London : GlaxoSmithKline’s global head of pharmaceuticals, Abbas Hussain, is to leave Britain’s biggest drugmaker after being passed over for the top job and will be replaced by Luke Miels from AstraZeneca.
Hussain, the brother of former England cricket captain Nasser Hussain, had been a contender to take over from Chief Executive Andrew Witty, who steps down at the end of March, but the job went to GSK’s consumer health boss Emma Walmsley.
“Succession processes are challenging for everyone involved and, unfortunately, it is rare that all of those involved stay with the company,” Witty said.
Miels’ defection, announced by GSK on Thursday, is a blow for AstraZeneca, which has seen a string of high-profile scientists leave in the last 18 months.
Its head of oncology, Mondher Mahjoubi, left to join French biotech company Innate Pharma a month ago, while Sanofi poached one of its top researchers in March.
AstraZeneca said Miels, who heads its European business, would stand down with immediate effect and the company had started the process to find his replacement.
Witty told Reuters on the sidelines of the World Economic Forum in Davos that Miels would have a lengthy handover period working alongside Hussain, who intends to stay on at GSK through much of this year.
GSK’s manufacturing head Roger Connor and finance director Simon Dingemans had also been suggested by industry observers as possible candidates for the CEO job. However, Witty said he did not expect any other significant management departures.
For new boss Walmsley, the selection of Miels is a key appointment and marks her first big step in building up a team as she prepares to steer the drugmaker through changing times.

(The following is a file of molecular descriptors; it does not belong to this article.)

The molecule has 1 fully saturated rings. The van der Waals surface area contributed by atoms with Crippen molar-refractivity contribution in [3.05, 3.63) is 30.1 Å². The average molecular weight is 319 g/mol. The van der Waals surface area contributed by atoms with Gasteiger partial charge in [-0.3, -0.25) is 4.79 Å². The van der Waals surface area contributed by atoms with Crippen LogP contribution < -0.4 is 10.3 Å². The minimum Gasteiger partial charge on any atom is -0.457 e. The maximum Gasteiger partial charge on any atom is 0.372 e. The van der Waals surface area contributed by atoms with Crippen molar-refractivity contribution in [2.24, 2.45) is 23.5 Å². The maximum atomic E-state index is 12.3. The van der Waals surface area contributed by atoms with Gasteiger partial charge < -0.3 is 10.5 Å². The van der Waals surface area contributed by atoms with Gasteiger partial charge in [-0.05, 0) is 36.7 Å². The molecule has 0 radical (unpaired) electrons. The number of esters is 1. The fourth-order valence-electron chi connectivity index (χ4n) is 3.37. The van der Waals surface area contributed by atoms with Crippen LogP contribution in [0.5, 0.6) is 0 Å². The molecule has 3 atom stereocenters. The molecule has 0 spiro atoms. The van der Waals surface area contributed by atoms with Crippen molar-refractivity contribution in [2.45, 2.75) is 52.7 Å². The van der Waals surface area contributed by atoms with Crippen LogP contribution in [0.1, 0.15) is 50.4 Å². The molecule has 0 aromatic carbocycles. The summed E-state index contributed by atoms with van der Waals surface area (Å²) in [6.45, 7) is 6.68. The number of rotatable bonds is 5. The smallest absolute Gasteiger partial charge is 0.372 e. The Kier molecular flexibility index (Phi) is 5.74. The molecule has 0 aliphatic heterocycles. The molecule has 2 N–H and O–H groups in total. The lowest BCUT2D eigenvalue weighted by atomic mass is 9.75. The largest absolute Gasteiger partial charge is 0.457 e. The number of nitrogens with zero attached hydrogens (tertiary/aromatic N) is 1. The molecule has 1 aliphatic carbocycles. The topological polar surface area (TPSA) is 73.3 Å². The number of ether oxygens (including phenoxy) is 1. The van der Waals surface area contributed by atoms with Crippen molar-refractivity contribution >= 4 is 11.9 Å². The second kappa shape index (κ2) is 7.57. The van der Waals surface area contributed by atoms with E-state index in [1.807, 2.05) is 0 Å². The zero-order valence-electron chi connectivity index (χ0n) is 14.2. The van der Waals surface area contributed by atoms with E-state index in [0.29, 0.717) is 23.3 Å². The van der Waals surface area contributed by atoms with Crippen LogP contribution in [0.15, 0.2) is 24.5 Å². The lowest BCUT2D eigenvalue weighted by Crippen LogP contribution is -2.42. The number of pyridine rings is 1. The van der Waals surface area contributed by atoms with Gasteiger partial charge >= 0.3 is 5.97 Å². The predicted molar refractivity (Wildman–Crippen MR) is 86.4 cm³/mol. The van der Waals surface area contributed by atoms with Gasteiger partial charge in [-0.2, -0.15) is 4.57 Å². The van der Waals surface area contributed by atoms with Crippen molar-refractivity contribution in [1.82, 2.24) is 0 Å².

Miels, who has both commercial and scientific experience after working at AstraZeneca, Roche and Sanofi, arrives at an important moment for GSK, which is looking to new drugs to offset the decline of lung treatment Advair.
“In the next 18 to 24 months we are going to have something like 25 assets reporting out clinical data,” Witty said. “If we have a substantial yield of good news from this Phase II pipeline then hopefully by 2019 or 2020 the company will need to invest a bit more in R&D.”
Walmsley, who worked in marketing and management at L’Oreal for 17 years before joining GSK, has her roots a long way from the pharmaceutical lab bench, which has raised doubts among some investors about her insight into prescription drugs.
Last month GSK said it was bolstering scientific expertise on its board by establishing a new science committee, charged with overseeing research, as she prepares to take over.